Basil L. Gildersleeve, review of Hermann Usener, Epicurea
(Leipzig: Teubner, 1887), in American Journal of Philology
9.2 (1888) 229-231 (at 229-230):
Why, those who
have called Diogenes [Laertius] a miserable compiler or an unqualified ass have done
him too much honor. D. did not rise even to the dignity of being a copyist;
he merely hired other people to copy for him, and on the strength of this
literary activity took to himself the glory of authorship. In those days a man
bought books as one buys wines, and decanted them as one decants wines, not
without mixing vintages and blending manufactures. It was a common trick of the times to take what we should call text-books or manuals, add, cut out, change, and then publish them again under new titles as new books.
Galen complains of it as Tertullian complains of it, and how justifiable these
complaints were is shown by specimens of this doctoring process taken from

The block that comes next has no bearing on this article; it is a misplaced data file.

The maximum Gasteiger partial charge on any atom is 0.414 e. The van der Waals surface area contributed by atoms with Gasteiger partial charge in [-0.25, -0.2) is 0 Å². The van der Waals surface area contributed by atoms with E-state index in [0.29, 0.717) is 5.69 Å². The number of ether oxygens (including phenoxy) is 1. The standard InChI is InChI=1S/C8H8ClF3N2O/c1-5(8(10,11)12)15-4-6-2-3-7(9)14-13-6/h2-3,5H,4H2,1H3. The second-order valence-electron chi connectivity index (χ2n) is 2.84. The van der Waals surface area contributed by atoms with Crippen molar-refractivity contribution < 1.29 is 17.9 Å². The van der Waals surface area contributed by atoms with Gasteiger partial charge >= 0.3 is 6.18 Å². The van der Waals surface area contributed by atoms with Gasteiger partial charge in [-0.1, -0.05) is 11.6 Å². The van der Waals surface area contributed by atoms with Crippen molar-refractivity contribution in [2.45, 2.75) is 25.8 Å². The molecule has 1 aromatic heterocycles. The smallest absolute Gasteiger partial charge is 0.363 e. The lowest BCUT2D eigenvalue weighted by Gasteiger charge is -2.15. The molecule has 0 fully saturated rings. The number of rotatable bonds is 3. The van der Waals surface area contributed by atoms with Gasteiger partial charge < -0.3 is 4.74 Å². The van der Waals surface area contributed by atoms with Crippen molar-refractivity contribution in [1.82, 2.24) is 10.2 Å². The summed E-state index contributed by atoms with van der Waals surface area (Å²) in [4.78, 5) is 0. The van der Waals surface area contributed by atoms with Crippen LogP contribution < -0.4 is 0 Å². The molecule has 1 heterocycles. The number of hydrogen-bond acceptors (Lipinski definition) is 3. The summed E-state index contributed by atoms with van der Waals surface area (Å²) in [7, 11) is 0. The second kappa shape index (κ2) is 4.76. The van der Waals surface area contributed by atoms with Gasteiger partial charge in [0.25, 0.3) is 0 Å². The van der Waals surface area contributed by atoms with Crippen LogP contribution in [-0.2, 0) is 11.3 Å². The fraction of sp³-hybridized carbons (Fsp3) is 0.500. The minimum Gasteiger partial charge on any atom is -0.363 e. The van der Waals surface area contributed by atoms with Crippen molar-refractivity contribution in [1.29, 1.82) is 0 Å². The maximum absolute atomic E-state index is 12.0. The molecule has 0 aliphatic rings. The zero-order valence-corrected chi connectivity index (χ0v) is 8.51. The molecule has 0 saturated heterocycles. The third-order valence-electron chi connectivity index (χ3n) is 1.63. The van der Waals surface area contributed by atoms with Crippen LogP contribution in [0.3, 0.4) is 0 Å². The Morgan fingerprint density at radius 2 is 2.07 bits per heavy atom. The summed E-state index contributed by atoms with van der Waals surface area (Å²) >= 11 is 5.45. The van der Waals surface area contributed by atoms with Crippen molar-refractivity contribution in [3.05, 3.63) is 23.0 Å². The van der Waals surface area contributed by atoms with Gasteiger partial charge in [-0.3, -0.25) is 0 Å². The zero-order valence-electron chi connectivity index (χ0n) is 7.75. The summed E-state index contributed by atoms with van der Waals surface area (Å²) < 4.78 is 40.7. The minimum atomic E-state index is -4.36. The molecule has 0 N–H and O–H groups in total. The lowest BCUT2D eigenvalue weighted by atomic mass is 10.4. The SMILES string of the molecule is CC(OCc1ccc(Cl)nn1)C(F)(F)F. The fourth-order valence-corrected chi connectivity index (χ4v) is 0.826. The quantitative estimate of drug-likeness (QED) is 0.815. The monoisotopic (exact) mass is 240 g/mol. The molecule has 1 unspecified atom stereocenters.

the Laertian life of Plato, and from that part of book X which forms the setting
of the Third Moral Epistle of Epicurus. In the latter case our friend, whom
we will continue to call Laertius, sent to the shop a lot of 'copy,' consisting of
a number of 'books' on the history of philosophy. This work belonged to a much earlier period, say to the time of Nero or the Flavii, and was addressed
to some Neronian blue-stocking like Pamphila or to some of the concumbentes
Graece of Juvenal. Together with this work were sent four compositions by
Epicurus himself, and also a scholarly epitome of the Duties of the Sage
according to Epicurus. The wild medley that ensued is what we have in our
texts. But let us forgive Diogenes for the sake of the precious letters of Epicurus, without which we should be debarred from access to the esoteric discipline of the school.
of Juvenal" is a reference to Juvenal 6.191 (concumbunt Graece)..